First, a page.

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News Bureau - Illinois in the News

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  • Charlottesville protests

    The Huffington Post (Opinion, Aug. 14) – Eboni Zamani-Gallaher, a professor of higher education administration and the director of the Office for Community College Research and Leadership at Illinois, writes about the violent protests in Charlottesville, Virginia.

  • Alumna

    Chicago Tribune (Aug. 15) – Erika Harold, a former Miss America, Illinois alumna and unsuccessful congressional candidate, is expected to announce a Republican bid for attorney general for the chance to challenge four-term Democrat Lisa Madigan. 

  • Global health

    Quartz (New York, Aug. 13) – Charles Ledford, a professor of journalism at Illinois, writes about the consequences of the 2017 version of the United States’ anti-abortion Global Gag Rule.

  • Spectral-Analysis Device

    The Next Web (Amsterdam, Aug. 10) – Researchers at Illinois created a spectral-analysis device using a 3-D printer and some ingenious engineering. The device can process samples of blood, saliva or urine using the light from a cellphone’s flash and the optics from its camera.  

  • Biology and gardening

    The Washington Post (Aug. 9) – Some gardeners turn to compost tea to build soil microbes. James Nardi, a biologist at Illinois, offers this advice: “Work with your fellow nonhuman gardeners. I never use synthetic fertilizers, and I never use pesticides.” Nardi’s 2007 book, “Life in the Soil,” remains an excellent introduction to the subject.

  • Bioengineering

    Photonics (Pittsfield, Mass., Aug. 8) – Researchers from Illinois recently tested gradient light interference microscopy, which produces images from multiple depths of a sample that can then be composited into a single 3-D image. It was tested on various samples, including live bovine embryos. Researchers believe that the technique could be used to help determine embryo viability before in vitro fertilization in humans. “One of the holy grails of embryology is finding a way to determine which embryos are most viable,” says Mathew Wheeler, a professor of animal sciences and bioengineering at Illinois.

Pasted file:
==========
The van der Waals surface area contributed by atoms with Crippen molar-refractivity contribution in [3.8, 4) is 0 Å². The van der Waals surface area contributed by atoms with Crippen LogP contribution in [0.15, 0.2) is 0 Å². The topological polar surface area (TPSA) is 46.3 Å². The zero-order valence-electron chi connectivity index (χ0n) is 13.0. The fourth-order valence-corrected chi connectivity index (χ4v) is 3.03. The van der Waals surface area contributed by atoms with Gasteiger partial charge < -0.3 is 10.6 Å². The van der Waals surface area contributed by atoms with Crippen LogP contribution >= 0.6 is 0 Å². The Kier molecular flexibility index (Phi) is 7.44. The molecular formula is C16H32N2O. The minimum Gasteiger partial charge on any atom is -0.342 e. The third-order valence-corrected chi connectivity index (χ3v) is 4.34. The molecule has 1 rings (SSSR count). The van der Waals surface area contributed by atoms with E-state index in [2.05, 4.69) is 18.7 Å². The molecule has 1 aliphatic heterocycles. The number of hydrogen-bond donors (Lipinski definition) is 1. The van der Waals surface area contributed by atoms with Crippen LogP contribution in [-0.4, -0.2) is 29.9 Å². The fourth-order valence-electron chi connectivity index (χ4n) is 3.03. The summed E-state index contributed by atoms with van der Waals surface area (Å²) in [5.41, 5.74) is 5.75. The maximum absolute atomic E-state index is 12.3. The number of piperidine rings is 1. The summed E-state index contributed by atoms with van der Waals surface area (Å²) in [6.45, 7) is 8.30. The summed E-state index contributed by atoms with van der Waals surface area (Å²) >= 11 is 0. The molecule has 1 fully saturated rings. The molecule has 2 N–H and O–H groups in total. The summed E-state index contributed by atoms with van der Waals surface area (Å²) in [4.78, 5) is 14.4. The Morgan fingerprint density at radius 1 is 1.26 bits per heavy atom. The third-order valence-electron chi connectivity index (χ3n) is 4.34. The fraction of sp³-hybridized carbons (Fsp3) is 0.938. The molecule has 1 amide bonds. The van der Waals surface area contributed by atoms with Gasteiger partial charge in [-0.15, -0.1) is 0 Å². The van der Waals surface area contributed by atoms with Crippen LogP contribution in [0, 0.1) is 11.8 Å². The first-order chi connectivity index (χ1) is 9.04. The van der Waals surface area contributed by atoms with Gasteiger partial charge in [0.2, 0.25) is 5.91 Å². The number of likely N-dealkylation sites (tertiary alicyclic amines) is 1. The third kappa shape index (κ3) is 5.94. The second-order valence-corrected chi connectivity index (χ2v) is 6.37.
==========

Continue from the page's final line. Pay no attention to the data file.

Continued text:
• African American studies

    Chicago Tribune (from the Daily Southtown; Aug. 6) – The historical significance of Robbins, Illinois, which will celebrate its 100th birthday this fall, reaches beyond the town and the state, says Erik S. McDuffie, professor of African American studies at Illinois. “The fact that you have black working-class people in the Chicago area wanting to live freely and control their own destinies speaks volumes.”

  • Crop Sciences

    The Herald-News (Joliet, Ill., Aug. 2) – Fruit trees do grow in Illinois, and it’s definitely worth it for homeowners to plant them, says Mosbah Kushad, a crop sciences professor at Illinois. The flavor of an apple right off the tree is much better than one picked early hundreds of miles away. “They have a better taste because you can let them ripen,” he says. “When it looks good, you eat it.”

  • Immigration law

    Chicago Tribune (July 27) – Michael H. LeRoy, a professor in the School of Labor and Employment Relations and the College of Law at Illinois, discusses the significance of U.S. Attorney General Jeff Sessions’ use of the phrase “illegal alien” in his announcement that the federal government will withhold funding for sanctuary cities. “He wants to create the impression that all aliens who are in the U.S. without permission are criminals,” LeRoy says.

  • State medical payments

    Chicago Tribune (July 27) – While Illinois’ leaders waged a two-year budget battle, the state fell years behind in reimbursing medical providers for their services, skimping physicians and dentists even if their patients were up-to-date with their premiums. In downstate Urbana-Champaign and Springfield, where dentists are typically out-of-network providers, most U. of I. employees are paying their full tabs upfront and waiting for the state to reimburse them, says Thomas Hardy, a spokesman for the University of Illinois System.